Friday, April 12, 2024

How much has Alabama added to the national COVID bump?


DENVER (KDVR) – A surge in COVID-19 cases fueled by the highly infectious Delta variant is spurring a new round of public health measures aimed at limiting another wave of infections. Public health data show that the surge is strongest in states with lower vaccination rates.

Nationally, COVIDs rates have risen since their low at the summer solstice. This has forced the Centers for Disease Control and Prevention into a downward spiral. revisit mask use guidelinesEven for those who have been previously vaccinated.

On June 21, the 7-day average for new cases was 11,609 per day — its lowest point since the pandemic began. On July 23, the daily average had quadrupled, to 47,683 cases per day. This is almost the same rate as the national daily average in May.

Altogether, the nation’s states added 856,897 COVID cases between June 21 and July 25. Only a few states claim most of the new cases.

Only five states account for half of the U.S. COVID case additions in the last month: Florida, Texas and California, as well as Missouri and Louisiana.

Florida alone accounts for 20% of the summer’s COVID cases with 163,737 — roughly twice as many as Texas, the state with the next-highest total. Texas added 89.286, or 10%, to the total summer COVID case count since June 21. California added about the same amount, with 83 9899.

However, pinning the surge on the nation’s most populous states is only part of the story. The mid-sized states Missouri and Louisiana saw an increase of 52,585 cases and 35,197, respectively.

A map of current COVID rate and vaccine rates generally have an inverted relationship. For example, heavily vaccinated states tend to have low COVID levels, and vice versa. Gulf Coast states and Southern states are seeing some of the nation’s higher COVID rates and lower vaccination rates.

The first chart shows high per-capita vaccination rates in darker tones, while the second chart shows high infection rates for darker tones.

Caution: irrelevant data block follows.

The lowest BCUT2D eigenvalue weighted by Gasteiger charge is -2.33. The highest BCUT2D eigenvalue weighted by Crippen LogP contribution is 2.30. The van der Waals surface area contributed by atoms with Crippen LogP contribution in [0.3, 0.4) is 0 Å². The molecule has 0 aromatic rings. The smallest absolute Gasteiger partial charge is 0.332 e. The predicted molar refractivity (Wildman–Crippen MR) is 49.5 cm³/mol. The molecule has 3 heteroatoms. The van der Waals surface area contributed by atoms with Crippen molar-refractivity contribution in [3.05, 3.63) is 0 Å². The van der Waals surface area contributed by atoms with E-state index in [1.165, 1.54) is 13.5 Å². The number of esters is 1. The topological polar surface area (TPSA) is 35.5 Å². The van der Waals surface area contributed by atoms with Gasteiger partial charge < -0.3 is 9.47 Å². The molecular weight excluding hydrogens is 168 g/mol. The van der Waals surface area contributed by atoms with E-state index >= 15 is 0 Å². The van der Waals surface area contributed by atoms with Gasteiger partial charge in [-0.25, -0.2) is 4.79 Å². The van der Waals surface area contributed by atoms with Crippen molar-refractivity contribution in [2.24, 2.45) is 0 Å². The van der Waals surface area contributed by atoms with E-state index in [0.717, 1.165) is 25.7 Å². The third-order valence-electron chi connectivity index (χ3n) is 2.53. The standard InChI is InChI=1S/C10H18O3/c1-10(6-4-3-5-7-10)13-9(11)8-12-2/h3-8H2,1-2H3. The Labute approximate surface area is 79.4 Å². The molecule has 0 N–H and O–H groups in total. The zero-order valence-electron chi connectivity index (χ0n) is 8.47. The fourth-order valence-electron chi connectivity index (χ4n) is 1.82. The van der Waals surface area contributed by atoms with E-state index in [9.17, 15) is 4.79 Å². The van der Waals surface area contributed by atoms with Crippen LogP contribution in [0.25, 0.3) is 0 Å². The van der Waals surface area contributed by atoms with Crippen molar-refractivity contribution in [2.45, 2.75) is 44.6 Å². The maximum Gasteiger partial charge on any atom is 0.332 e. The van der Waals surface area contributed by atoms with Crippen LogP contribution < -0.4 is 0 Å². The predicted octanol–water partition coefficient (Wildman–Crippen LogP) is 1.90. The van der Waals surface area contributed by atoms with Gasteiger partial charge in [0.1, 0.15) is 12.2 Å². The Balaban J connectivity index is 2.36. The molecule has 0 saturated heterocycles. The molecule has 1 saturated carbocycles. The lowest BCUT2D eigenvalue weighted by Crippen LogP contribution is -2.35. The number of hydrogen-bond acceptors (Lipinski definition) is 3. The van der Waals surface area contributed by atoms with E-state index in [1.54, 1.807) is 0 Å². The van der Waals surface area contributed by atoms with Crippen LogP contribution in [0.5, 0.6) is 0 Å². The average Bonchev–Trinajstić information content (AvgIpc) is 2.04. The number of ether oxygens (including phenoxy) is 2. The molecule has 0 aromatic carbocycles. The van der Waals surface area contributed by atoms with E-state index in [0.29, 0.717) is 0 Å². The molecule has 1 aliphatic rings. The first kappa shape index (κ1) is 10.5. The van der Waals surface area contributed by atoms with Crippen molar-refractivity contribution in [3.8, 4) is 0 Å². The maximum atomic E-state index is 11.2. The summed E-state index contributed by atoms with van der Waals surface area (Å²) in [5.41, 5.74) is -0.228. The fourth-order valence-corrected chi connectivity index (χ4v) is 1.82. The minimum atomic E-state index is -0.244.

Governors have been able to point the finger at the vaccine-hesitant for the recent surge in governors’ attendance.

“An individual’s choice not to get vaccinated is now impacting the rest of us in a profound and devastating and deadly way,” California Governor Gavin Newsom said in statements to the press earlier this week.

The Associated Press reports that Newsom has been publicly blaming “right wing” politicians and media for perpetuating misinformation about the safety and necessity of the vaccines.

AP polling done in conjunction with the Center for Public Affairs Research recently found that 43% of Republicans said they had not been vaccinated or definitely wouldn’t be, compared to 10% of Democrats. However, these findings were made prior to some high-profile Republican news personalities voiced more support for the vaccine campaign last week.

Last Thursday, Kay Ivey, Republican Governor of Alabama, made no ambiguity about her position.

“The new cases of COVID are because of unvaccinated folks,” Gov. Ivey spoke at a Birmingham event on Thursday. “Almost 100% of the new hospitalizations are with unvaccinated folks. The unvaccinated are also at risk of dying. These folks are choosing a horrible lifestyle of self-inflicted pain.”

The CDC had previously stated that Americans who have been vaccinated need not wear masks in crowded indoor areas. That guidance was reversed by the agency on Tuesday, recommending that Americans who live in areas with high levels of vaccinations be fully vaccinated “substantial and high”Masks should be worn indoors in public places to reduce transmission rates


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